“There are many different tests online to help you pinpoint your personality type. Some have as many as sixteen different types. This kind of depth and complexity can be useful for understanding a lot about ourselves. It also infers there are only 16 types of people. It is also somewhat limiting as it doesn’t allow for change or growth within our basic personality.

I’ve used a basic 4 type personality model for years because it gives us general understanding of who we are, but allows for infinite variation within our type and the possibility for movement, or growth.

Picture a large plus sign +. The vertical axis is our basic energy level, or “pace” as Charles Boyd calls it in his book Different Children Different Needs. At the bottom are the extremely laid back, casual people, at the top are folks who are driven to move all the time. The horizontal axis represents a continuum of people-focused on the left to task orientated on the right. These two lines form a grid with 4 quadrants. The upper left quadrant is our Sanguines, top right are Cholerics, bottom right are the Melancholy types, and bottom left is for Phlegmatics.

 

Cheerleaders, as I’ve mentioned before, are average to high energy output and average to extremely high people persons. They are friendly to everyone, love large gatherings, would rather move than sit, and can be flashy and free thinking. Cheerleaders have the ability to remain optimistic and gullible, wide-eyed innocents, no matter what life throws at them. The draw toward fun and games can help CheerleadersĀ liven up a party, but it can also make them a somewhat less than reliable employee.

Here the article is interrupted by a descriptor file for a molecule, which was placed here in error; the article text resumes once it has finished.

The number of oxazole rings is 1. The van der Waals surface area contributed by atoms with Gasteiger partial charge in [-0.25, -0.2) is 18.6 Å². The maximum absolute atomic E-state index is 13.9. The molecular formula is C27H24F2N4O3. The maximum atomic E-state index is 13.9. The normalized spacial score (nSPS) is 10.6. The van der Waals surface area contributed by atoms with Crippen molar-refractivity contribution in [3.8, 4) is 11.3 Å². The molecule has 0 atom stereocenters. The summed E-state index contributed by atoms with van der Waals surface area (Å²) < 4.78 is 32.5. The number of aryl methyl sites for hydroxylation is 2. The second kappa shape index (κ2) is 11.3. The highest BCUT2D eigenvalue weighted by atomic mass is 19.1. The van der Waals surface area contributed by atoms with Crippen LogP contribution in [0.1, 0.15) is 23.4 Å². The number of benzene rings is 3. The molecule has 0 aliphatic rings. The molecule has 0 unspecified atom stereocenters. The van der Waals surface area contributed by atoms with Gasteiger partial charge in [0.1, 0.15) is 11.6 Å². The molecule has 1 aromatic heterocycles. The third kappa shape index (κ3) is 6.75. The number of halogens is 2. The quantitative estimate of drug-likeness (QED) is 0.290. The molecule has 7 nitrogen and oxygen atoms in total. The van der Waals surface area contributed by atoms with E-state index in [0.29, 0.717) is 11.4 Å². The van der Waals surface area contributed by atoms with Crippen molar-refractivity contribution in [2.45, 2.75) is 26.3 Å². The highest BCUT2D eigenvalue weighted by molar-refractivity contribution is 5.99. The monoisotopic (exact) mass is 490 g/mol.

Coaches share the high side of the energy level with Cheerleaders but focus their efforts on achieving things. Coaches are the goal setters, the get-it-done-no-matter-if-it-kills-me people. They work well alone, but they know exactly what everyone else needs to do and they’re not afraid to tell them so. Where the Cheerleader organizes parties, Coaches organize projects.

All teams need a Manager. Found on the lower right side of our grid, Managers are great at attending to details. They’ll keep the stats, organize the locker room, solve the logistics and rarely get distracted from their task. Managers think everything through carefully. They spend so much time thinking and analyzing, all of life seems like serious work to them. Fun is a foreign concept.

Sharing this tendency for quiet introspection are the Team Players at the lower left of our model. Flexible, easy going and agreeable, Team Players have the unique ability to operate in any of the other three quadrants, even stretching to the opposite corner to lead like a Coach if the need arises. They will rarely start an argument and are the first to mediate other’s conflicts. With their slower pace, Team Players can be counted on to be calm in almost any situation sometimes to the point of inertia.

If you were to plot their places on the grid, each of our team mates would sit on the far outer corners. People are not so easily or obviously pegged. You might identify with the Cheerleader’s friendliness, but prefer a Team Player’s slower pace, putting you closer to the border between them. Both Managers and Team Players love to help people, Managers by devising systems to better people’s lives, Team Players by listening and serving. If you like to help people but from a distance, you might be a blend of the two. Full Coaches can be tactless and bossy, but a Coach blended with Cheerleader tendencies softens that dictatorial stance. Hopefully, our objective is to move toward the center of the grid. Still unique in our own way but overcoming our weaknesses and growing in our understanding of others.

If you’d like to take a quick quiz to help you determine which type you are, click here

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